What are Stem Cells?
Stem cells are the foundation cells for every organ and tissue in our bodies. The highly specialized cells that make up these tissues originally came from an initial pool of stem cells formed shortly after fertilization. Throughout our lives, we continue to rely on stem cells to replace injured tissues and cells that are lost every day, such as those in our skin, hair, blood and the lining of our gut. (Source: ISSCR)
- Stem cells are unspecialized cells that have not yet “decided” what type of adult cell they will be.
- They can self-renew and make two new stem cells
- They can differentiate to make multiple types of cells
- They ultimately amplify by expanding the number of differentiated & mature cells
What do people often not realize about Stem Cells?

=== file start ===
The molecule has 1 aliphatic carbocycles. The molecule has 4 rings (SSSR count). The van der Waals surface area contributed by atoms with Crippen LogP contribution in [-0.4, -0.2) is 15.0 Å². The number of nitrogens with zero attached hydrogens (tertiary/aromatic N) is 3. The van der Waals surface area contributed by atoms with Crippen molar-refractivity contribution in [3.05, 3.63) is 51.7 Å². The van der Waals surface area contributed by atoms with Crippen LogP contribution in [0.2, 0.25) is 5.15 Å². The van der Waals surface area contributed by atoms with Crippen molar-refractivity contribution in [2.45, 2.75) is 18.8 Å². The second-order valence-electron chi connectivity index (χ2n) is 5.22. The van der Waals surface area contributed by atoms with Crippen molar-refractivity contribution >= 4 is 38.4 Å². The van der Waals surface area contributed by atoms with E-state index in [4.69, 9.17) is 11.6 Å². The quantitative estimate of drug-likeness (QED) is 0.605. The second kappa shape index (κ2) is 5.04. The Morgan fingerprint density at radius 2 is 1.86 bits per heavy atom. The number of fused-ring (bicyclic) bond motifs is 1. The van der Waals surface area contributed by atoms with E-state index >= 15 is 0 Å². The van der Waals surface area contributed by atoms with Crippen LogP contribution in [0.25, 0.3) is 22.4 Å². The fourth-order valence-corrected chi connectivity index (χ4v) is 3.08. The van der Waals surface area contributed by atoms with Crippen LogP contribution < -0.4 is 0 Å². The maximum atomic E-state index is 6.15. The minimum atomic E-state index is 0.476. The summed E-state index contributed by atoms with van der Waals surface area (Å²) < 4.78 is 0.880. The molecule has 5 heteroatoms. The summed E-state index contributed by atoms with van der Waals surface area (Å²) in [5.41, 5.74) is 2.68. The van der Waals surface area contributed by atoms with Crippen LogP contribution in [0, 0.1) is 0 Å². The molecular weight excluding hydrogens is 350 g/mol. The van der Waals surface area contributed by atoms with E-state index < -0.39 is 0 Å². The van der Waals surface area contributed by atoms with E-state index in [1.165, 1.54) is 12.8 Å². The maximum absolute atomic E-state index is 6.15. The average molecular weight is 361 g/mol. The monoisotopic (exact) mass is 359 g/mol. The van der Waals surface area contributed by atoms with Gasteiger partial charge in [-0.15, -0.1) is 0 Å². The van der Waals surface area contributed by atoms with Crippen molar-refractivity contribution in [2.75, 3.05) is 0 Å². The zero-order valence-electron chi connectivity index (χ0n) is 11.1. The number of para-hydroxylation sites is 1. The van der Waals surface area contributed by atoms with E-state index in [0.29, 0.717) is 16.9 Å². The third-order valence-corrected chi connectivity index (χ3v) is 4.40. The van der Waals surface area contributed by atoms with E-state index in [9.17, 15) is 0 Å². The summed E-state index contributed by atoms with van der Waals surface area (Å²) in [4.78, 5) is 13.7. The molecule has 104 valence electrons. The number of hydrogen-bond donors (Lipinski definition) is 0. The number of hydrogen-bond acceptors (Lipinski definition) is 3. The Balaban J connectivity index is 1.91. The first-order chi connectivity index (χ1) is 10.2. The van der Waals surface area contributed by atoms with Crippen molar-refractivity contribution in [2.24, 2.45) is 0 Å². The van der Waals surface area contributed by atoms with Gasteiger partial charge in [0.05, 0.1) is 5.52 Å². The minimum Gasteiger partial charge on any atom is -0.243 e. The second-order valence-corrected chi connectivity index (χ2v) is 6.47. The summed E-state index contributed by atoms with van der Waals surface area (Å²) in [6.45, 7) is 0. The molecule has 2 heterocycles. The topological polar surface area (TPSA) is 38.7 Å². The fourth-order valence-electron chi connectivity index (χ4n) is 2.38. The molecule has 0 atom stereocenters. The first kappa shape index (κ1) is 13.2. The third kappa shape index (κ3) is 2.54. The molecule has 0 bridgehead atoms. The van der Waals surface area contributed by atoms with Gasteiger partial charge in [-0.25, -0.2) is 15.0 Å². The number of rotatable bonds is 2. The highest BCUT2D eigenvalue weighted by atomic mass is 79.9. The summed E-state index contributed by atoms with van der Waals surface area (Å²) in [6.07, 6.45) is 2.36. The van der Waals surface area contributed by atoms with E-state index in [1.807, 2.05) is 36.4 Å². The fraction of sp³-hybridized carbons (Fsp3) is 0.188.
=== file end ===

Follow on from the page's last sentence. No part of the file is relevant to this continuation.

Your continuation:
- Stem Cells are NOT new to science
- Their definition is relatively simple and encompasses a wider range of cells than simply embryonic.
- Their are primarily 3 type of Stem Cells:
1. Adult Stem Cells (ASC) (Somatic Stem Cells)
2. Embryonic Stem Cells (ESC)
3. Induced Pluripotent Stem Cells (iPS)
- Stem Cells are important in tissue homeostasis (maintenance), repair, and regeneration
- Some Stem Cells (adult) are clinically useful NOW
- Other Stem Cells (ESC, iPS) MAY be clinically useful someday and already are useful in basic research
- All Stem Cell types are important in research
- There are both ethical and political issues with the use of some types of stem cells. UNMC continues to work closely with federal and state legislature as well as the International Society for Stem Cell Research (ISSCR) to promote responsible, transparent, and uniform practices that conform to both federal and state guidelines.